Underwater archaeologists are searching the waters off Playa Villa Rica, about 75 kilometers (46.6 miles) north of Veracruz on Mexico’s Gulf coast, for what’s left of conquistador Hernán Cortés’ long-abandoned fleet.
Scouring the seafloor
In 1519, at the very last moment, the Spanish governor of Cuba revoked the charter of an expedition to Mexico after a fierce argument with its leader.
The expedition ultimately destroyed the Aztec Empire and began the long and often brutal process of colonizing Mexico. Almost no one gave the ships a second thought.
Five hundred years later, underwater archaeologist Roberto E. Junco Sánchez, of Mexico’s National Institute of Archaeology and History (INAH), is giving them that second thought. With a team of colleagues, he’s crisscrossing the waters off Villa Rica with magnetometers and side-scan sonar, looking for Cortés’ abandoned ships. The team is scanning the sea floor for traces of metal that may be the remains of 500-year-old ships’ fittings.
But it turns out a lot of metal is buried beneath the sand off Villa Rica. So far, the team’s survey has turned up between five and six dozen magnetometer targets, any of which could be either Cortés’ ships, a pile of modern junk, or something else entirely.
“Once we have the mag hits, we investigate them using a portable handheld magnetometer, then excavate and look for traces of old metal,” Junco told Ars Technica. If the divers find a shipwreck, they’ll radiocarbon-date samples of the wood to see if it lines up with the dates of Cortés’ expedition. And if there’s enough of the hull left, its design and construction may also yield clues to its origin.
Sixteenth-century high tech
There’s probably not much left of Cortés’ ships after all these centuries on the bottom; tropical waters make short work of wood, canvas, and rope unless they’re well buried. Usually, what’s left is the lower section of the hull, protected by seafloor sediment and sometimes the ship’s own ballast stones. Sanchez estimates that about two meters of sediment now cover the wrecks. “It will be interesting to see the state of preservation,” he told Ars.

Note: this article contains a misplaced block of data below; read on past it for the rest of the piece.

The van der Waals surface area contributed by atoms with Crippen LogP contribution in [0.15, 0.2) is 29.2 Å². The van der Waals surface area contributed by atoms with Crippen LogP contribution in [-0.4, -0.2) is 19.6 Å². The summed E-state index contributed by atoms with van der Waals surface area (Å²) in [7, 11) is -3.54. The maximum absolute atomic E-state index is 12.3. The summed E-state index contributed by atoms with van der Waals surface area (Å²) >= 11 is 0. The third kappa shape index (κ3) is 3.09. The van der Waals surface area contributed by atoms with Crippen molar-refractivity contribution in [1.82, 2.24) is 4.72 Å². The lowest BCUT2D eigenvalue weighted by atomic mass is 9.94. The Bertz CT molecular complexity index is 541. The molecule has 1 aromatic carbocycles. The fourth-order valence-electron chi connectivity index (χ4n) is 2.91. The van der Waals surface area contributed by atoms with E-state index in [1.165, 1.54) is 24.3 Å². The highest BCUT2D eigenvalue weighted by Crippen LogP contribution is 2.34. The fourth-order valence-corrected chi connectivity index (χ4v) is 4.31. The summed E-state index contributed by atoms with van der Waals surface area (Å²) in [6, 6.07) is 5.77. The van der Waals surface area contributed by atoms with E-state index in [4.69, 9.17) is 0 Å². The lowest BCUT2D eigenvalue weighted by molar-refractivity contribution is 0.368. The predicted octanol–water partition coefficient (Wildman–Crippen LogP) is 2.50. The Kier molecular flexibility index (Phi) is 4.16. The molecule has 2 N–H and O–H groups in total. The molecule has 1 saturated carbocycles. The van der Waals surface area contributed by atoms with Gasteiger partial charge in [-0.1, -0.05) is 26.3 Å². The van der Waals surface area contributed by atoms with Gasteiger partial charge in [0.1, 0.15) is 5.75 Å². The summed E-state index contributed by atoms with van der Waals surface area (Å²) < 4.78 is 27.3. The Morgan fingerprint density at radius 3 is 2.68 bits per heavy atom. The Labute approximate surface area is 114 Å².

The state of the wrecked ships may clear up a minor historical debate about how, exactly, Cortés destroyed his fleet. The earliest reports claimed he simply ran them aground, but later historians eventually embraced a more dramatic version of events that featured the conquistador burning his entire fleet.
If found, the scuttled ships could tell archaeologists something about a little-known period of shipbuilding: the cutting-edge 16th-century engineering that paved the way for European colonization, for better or worse. “There are very few early ships located and few 16th-century wrecks known and studied,” Junco told Ars Technica. “These very early ships are the kind of technology that mapped America and the Pacific Islands; they were good vessels to discover and start the process of discovery and colonization.”
The search continues
And Cortés’ ships may not be alone down there.
“There is also the possibility that we might have the fleet of Pánfilo de Narváez, who also, we think, scuttled his ships in the area,” Junco told Ars Technica. Narváez raced to Mexico in 1519 with orders from the Cuban governor to stop Cortés and his mutinous expedition. Despite arriving with a larger force, he failed and lost an eye in the process.
Divers have checked roughly a third of the targets so far, and they’ve found no sign of a shipwreck. But Junco says he’s optimistic. The survey area is relatively small, and they’re looking for the remains of 10 ships clustered together, so it’s less of a needle-in-a-haystack proposition than shipwreck surveys sometimes are. And in 500 years, the INAH team is only the second one to give it a serious try.
“There was an important researcher in the 19th century, Francisco del Paso y Troncoso, who in 1891 put hard-helmet divers in this area to look for the ships,” Junco told Ars Technica. Today’s searchers have the benefit of magnetometers, side-scan sonar, and significantly more advanced dive gear. “Our next move is to keep the mag survey and verify the rest of the anomalies we have,” said Sanchez.